Best for: Play it while you're doing boring computer work to make the time fly.
Perfect if you like: The Weeknd
Young Galaxy | "Under My Wing"
This song is perfectly chill. The soothing sounds of the minimalistic synth layers will relax you no matter how stressed you're feeling. "Under My Wing," is Young Galaxy's newest single following their 2015 album Falsework.
Best for: Before bed.
Perfect if you like: Class Actress
Denny White | "Torn Up"
It's impossible not to move to this tune. Though laid back White has the ability to strike a groove that hits you hard and gets under your skin. His voice is flawless and rides the unique track.
Best for: Your next house party playlist.
Perfect if you like: Justin Timberlake
Will Varley | "Seven Days"
The song hurts so bad it feels good. Ever need to be in your feelings? This is the perfect song for that. The visceral vocals and powerful rhythm guitar take you to a reflective state. I especially love the animated music video that comes with. A la an old video game, the all black and white visual compliments the song perfectly and weirdly makes you relate.
Best for: Being in your feelings.
Perfect if you like: The Lumineers
Moon Taxi | "Not Too Late"
Moon Taxi is awesome. If you haven't seen their recent performance on The Megyn Kelly Today Show, definitely check it out here. This song feels like a generational anthem. In fact, I'd love to hear it live because though the track feels complete with all of the intricate guitar riffs and the roaring vocals, I could see stadiums singing along to this one.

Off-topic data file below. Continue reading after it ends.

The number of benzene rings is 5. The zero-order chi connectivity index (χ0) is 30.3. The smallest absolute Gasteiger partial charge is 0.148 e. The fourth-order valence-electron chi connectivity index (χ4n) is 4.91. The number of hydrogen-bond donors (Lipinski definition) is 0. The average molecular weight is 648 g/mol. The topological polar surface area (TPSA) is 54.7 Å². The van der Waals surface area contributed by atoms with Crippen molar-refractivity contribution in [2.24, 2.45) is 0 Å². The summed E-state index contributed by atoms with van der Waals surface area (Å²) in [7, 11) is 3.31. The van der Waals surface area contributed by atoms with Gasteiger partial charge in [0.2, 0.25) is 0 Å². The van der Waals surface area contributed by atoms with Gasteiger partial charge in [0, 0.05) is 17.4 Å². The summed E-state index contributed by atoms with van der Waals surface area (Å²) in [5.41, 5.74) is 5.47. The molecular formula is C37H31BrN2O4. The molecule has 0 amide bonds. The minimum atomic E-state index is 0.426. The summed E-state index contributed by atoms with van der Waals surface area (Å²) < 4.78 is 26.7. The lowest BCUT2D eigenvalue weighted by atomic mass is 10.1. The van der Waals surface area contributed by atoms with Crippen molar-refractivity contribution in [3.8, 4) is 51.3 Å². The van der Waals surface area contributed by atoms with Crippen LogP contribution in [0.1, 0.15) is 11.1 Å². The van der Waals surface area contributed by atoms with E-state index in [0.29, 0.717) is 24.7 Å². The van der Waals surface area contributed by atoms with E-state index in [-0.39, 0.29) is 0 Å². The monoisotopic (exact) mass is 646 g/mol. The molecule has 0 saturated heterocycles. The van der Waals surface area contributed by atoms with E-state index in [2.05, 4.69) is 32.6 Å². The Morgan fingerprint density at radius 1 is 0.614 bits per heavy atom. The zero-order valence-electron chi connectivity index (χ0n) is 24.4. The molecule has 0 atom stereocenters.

Best for: Your Superbowl Sunday playlist
Perfect if you like: Wild Cub
Hibou | "Fall Into"
Hibou just dropped this music video for his recent song "Fall Into". I love his stoic performance. It's somewhat 80s reminiscent and the details are obviously prioritized from the extreme close-ups and slow rolling cinematography. This song seems to be a warning that all good things have cons as well. It seems to be a reminder that falling in love is just as much dangerous and messy as it is wonderful.
Best for: Your winter cleaning playlist
Perfect if you like: Caleb Hawley
GARABATTO x Charlee Muse | "Infected"
This gritty track combined with Charlee's powerful vocals make this the perfect song to blast when you need to dance it out. The dynamic of the track and the vocals hand in hand compliment each other at times and contrast each other at other times making it truly interesting and always keeps you guessing what's next.
Best for: Getting the bad energy out through dance.
Perfect if you like: Dirty Palm
The quarterback said "I will never agree with anybody disrespecting the flag of the United States of America or our country." And then he tried to apologize. And only made it worse.
Drew Brees, a man who makes literally millions of dollars for throwing a ball, has come under fire for insensitive comments he made about NFL players kneeling during the National Anthem to protest police brutality.